“Personally, I kind of feel like if I’m not doing that, then I’m not doing my job. I like challenges like this, and I’m willing to put my name on it. And I’m willing to take the shots if I have to for the greater good. If I can help 50, 100 – 150 people, I want to do it, and I’ll do whatever it takes to do that. And if that means that my life is going to be stressful for a month. In the long run, it’s for the greater good, and I thrive on that.”

The COVID-19 vaccine has been rolled out in the United States and some people have already been inoculated, giving many hope that a return to some level of normalcy will begin to emerge. Lauderdale notes that while he wishes for sold out, thousand-seat shows to come back soon he doesn’t know when that will happen.

“I would love to tell you that I think sold out, 1,000 seat shows are right around the corner, but in reality, I have no idea,” Lauderdale admitted. “I don’t know any more than you do or any more than anybody else does. This whole thing has been unpredictable, and everything is on the fly. Of course, I’m optimistic, and I want to remain optimistic.

“And of course, I’m looking forward to getting through the worst parts of this thing, but I don’t have a calendar on my wall that says, ‘By this date, we’re in the clear.’ We’re just going to continue to do our best as best we can when we can. If we can run more shows, then we’ll run more shows. If we have to scale back, we’ll scale back, but the one thing that I’m not going to do is just give up and just throw in the towel and say maybe next year.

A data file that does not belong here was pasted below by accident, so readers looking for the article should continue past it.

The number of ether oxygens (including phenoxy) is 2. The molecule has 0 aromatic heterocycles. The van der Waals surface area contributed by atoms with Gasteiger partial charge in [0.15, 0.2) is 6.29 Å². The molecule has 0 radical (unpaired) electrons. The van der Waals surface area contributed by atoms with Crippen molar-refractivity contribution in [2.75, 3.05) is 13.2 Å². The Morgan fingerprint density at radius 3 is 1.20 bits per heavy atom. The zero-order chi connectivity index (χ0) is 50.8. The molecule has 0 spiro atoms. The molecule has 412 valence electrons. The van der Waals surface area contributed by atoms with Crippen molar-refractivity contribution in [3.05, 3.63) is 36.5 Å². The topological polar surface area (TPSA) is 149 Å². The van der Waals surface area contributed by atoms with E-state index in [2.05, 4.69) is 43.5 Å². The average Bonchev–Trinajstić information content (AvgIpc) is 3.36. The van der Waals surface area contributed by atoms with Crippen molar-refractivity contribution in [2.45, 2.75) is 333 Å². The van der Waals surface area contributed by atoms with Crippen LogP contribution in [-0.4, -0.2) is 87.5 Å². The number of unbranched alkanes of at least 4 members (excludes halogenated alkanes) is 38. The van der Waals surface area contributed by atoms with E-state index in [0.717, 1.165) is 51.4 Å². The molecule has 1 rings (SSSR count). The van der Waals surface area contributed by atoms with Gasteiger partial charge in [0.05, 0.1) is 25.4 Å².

“I will take on these challenges on behalf of GCW, and I know that our entire crew and our locker room wants to keep going as best we can. We are going to keep going, and hopefully there is, as you say, a windfall. I think when you say ‘windfall’ you mean the enthusiasm will return and people will return.”

A lot of experts and pundits have cited the high attendance in baseball games after the 1918 flu pandemic as evidence that people are eager to return to sporting events like pro wrestling right away. Lauderdale said that everyone in GCW is always ready for anything and are looking to reach the goals that they were not able to accomplish in 2020.

“That’s the goal. Of course, all of our guys are ready to go,” Lauderdale stated. “We never stop being ready to go, and 2020, obviously, as it’s been discussed was supposed to be a huge year for us. And just because all that didn’t happen, it doesn’t mean we’re not going to try to do all that in 2021 or 2022 when we can. All the same motivation and determination is still there, and of course, we’re going to be ready to go, and as things open up, we’ll continue to expand and do more things.”

GCW presents “Fight Forever”, a 24-hour pro wrestling event to benefit independent pro wrestlers, this Friday and Saturday. It will be streamed for free on FITE and donations can be made HERE.

Lauderdale’s full interview aired as part of a recent episode of our podcast, The Wrestling Inc. Daily. Subscribe to get the latest episodes as soon as it’s released Monday – Friday afternoon by clicking here. You can find the full interview in both video and audio form below: